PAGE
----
North Korea fired two “new-type” projectiles from its east coast, the South Korean military said Friday — the country’s third launch in just over a week, but one that U.S. President Donald Trump looked to play down — as a trade and history clash between Tokyo and Seoul threatened joint efforts to rein in Pyongyang’s nuclear program.

Both projectiles flew around 220 km at an altitude of about 25 km, according to the South Korean Joint Chiefs of Staff, which said they flew at a top speed of Mach 6.9.

What the North fired appeared to be a new type of short-range ballistic missile, sharing similar flight characteristics with those fired on Wednesday, officials from the U.S. and South Korea said, adding that more analysis was needed.

The Japanese government confirmed the launches, saying that no missile had landed in its territory or its exclusive economic zone, adding that it was monitoring the situation.

“As of now, we have confirmed no situation that would immediately affect the security of our country,” the Defense Ministry said in a statement.

A senior White House official also said it was “aware of public reports of additional missile launches from North Korea.”

“We continue to monitor the situation and are consulting closely with our South Korean and Japanese allies,” the senior official told The Japan Times on condition of anonymity.

In Bangkok later Friday, the top nuclear envoys of Japan, South Korea and the United States held trilateral talks after tensions between the two U.S. allies looked to throw a wrench into joint efforts to rein in the North’s nuclear ambitions.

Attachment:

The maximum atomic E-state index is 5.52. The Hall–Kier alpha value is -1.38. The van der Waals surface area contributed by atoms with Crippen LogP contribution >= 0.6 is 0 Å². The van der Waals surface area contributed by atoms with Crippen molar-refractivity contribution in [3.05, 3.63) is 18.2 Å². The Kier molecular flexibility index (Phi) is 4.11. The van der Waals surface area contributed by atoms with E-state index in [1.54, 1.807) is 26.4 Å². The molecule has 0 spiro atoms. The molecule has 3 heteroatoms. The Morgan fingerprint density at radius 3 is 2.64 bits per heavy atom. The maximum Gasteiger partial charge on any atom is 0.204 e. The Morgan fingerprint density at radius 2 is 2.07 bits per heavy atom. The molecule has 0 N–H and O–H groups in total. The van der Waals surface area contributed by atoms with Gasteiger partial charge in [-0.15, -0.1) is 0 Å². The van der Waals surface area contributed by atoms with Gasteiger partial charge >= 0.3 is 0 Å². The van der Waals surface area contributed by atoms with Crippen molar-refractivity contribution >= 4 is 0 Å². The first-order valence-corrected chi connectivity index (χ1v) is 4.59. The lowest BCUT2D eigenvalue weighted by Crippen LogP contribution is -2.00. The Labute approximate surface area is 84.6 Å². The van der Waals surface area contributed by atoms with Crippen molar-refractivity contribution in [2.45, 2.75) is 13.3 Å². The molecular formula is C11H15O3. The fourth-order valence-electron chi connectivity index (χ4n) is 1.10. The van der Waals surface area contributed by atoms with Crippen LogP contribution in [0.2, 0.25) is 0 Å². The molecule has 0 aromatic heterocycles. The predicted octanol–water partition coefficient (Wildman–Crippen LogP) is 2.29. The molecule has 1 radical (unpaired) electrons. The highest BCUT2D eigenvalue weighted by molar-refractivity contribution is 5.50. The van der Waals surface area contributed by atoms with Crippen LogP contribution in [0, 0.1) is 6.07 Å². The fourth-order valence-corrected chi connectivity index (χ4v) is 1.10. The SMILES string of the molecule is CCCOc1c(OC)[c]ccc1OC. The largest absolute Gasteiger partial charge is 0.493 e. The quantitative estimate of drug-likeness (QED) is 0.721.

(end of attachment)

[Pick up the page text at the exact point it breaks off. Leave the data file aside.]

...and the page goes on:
Kenji Kanasugi, director-general at the Foreign Ministry’s Asian and Oceania affairs bureau and Japan’s chief nuclear negotiator, met his South Korean and U.S. counterparts, Lee Do-hoon and Stephen Biegun, hours after Tokyo decided to strip Seoul of a preferential trade status. The row has sparked the most serious threat to trilateral security ties in recent memory.

The three diplomats’ meeting came on the sidelines of an Association of Southeast Asian Nations (ASEAN) forum.

The South Korean military said the projectiles were fired at 2:59 a.m. and 3:23 a.m. from Yonghung, in South Hamgyong province. That would make the test-firings the first known launches from that site, experts said.

Trump, who has been working to revive stalled denuclearization talks with the North, played down the launches when asked about them, saying that he was not worried as they were short-range missiles and “very standard.”

U.N. Security Council resolutions ban North Korea from launching ballistic missiles.

“I think it’s very much under control,” Trump said. Asked if he can still continue denuclearization talks with North Korean leader Kim Jong Un, the U.S. leader said, “Oh, sure, because these are short-range missiles.

“We never discussed that. We discussed nuclear. What we talked about is nuclear,” he said.

Pyongyang has abided by its self-imposed moratorium on tests of longer-range missiles and nuclear bombs, largely in a move designed so as not to force Trump’s hand, observers say.

Trump has repeatedly touted the lack of such tests as progress in his dealings with Pyongyang.

The North has said it is rethinking whether to abide by its halt to nuclear and longer-range missile tests, as well as other steps aimed at improving ties with the United States, linking these to joint U.S.-South Korean military exercises scheduled for later this month.

Trump said in the U.S. on Thursday that he was still open to negotiations, but the launches were likely intended to heap pressure on him and South Korea amid the stalled nuclear talks.